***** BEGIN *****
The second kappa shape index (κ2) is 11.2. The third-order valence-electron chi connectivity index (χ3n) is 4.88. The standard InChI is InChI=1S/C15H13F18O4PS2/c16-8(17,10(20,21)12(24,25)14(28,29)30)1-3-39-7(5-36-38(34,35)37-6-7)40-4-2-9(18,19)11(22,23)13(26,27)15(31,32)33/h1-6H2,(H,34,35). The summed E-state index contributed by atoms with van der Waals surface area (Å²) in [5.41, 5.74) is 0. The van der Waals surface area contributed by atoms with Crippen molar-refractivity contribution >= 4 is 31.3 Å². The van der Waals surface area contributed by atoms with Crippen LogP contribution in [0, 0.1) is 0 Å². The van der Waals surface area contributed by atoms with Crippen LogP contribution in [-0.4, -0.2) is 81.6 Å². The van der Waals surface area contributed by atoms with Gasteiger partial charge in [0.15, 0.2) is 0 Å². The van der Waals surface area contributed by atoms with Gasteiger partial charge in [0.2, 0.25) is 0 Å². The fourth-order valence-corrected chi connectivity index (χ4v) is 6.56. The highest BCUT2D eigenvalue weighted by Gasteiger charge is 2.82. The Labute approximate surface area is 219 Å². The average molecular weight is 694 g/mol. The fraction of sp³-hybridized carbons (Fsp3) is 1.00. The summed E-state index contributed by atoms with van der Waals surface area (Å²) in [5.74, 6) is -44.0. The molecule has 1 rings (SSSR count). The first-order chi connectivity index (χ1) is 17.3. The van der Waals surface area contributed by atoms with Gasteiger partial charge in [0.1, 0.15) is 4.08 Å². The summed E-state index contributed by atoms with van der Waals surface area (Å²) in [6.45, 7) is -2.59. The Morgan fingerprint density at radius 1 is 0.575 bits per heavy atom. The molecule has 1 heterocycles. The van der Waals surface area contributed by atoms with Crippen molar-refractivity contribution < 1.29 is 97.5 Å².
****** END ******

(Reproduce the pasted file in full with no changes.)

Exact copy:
The second kappa shape index (κ2) is 11.2. The third-order valence-electron chi connectivity index (χ3n) is 4.88. The standard InChI is InChI=1S/C15H13F18O4PS2/c16-8(17,10(20,21)12(24,25)14(28,29)30)1-3-39-7(5-36-38(34,35)37-6-7)40-4-2-9(18,19)11(22,23)13(26,27)15(31,32)33/h1-6H2,(H,34,35). The summed E-state index contributed by atoms with van der Waals surface area (Å²) in [5.41, 5.74) is 0. The van der Waals surface area contributed by atoms with Crippen molar-refractivity contribution >= 4 is 31.3 Å². The van der Waals surface area contributed by atoms with Crippen LogP contribution in [0, 0.1) is 0 Å². The van der Waals surface area contributed by atoms with Crippen LogP contribution in [-0.4, -0.2) is 81.6 Å². The van der Waals surface area contributed by atoms with Gasteiger partial charge in [0.15, 0.2) is 0 Å². The van der Waals surface area contributed by atoms with Gasteiger partial charge in [0.2, 0.25) is 0 Å². The fourth-order valence-corrected chi connectivity index (χ4v) is 6.56. The highest BCUT2D eigenvalue weighted by Gasteiger charge is 2.82. The Labute approximate surface area is 219 Å². The average molecular weight is 694 g/mol. The fraction of sp³-hybridized carbons (Fsp3) is 1.00. The summed E-state index contributed by atoms with van der Waals surface area (Å²) in [5.74, 6) is -44.0. The molecule has 1 rings (SSSR count). The first-order chi connectivity index (χ1) is 17.3. The van der Waals surface area contributed by atoms with Gasteiger partial charge in [0.1, 0.15) is 4.08 Å². The summed E-state index contributed by atoms with van der Waals surface area (Å²) in [6.45, 7) is -2.59. The Morgan fingerprint density at radius 1 is 0.575 bits per heavy atom. The molecule has 1 heterocycles. The van der Waals surface area contributed by atoms with Crippen molar-refractivity contribution < 1.29 is 97.5 Å².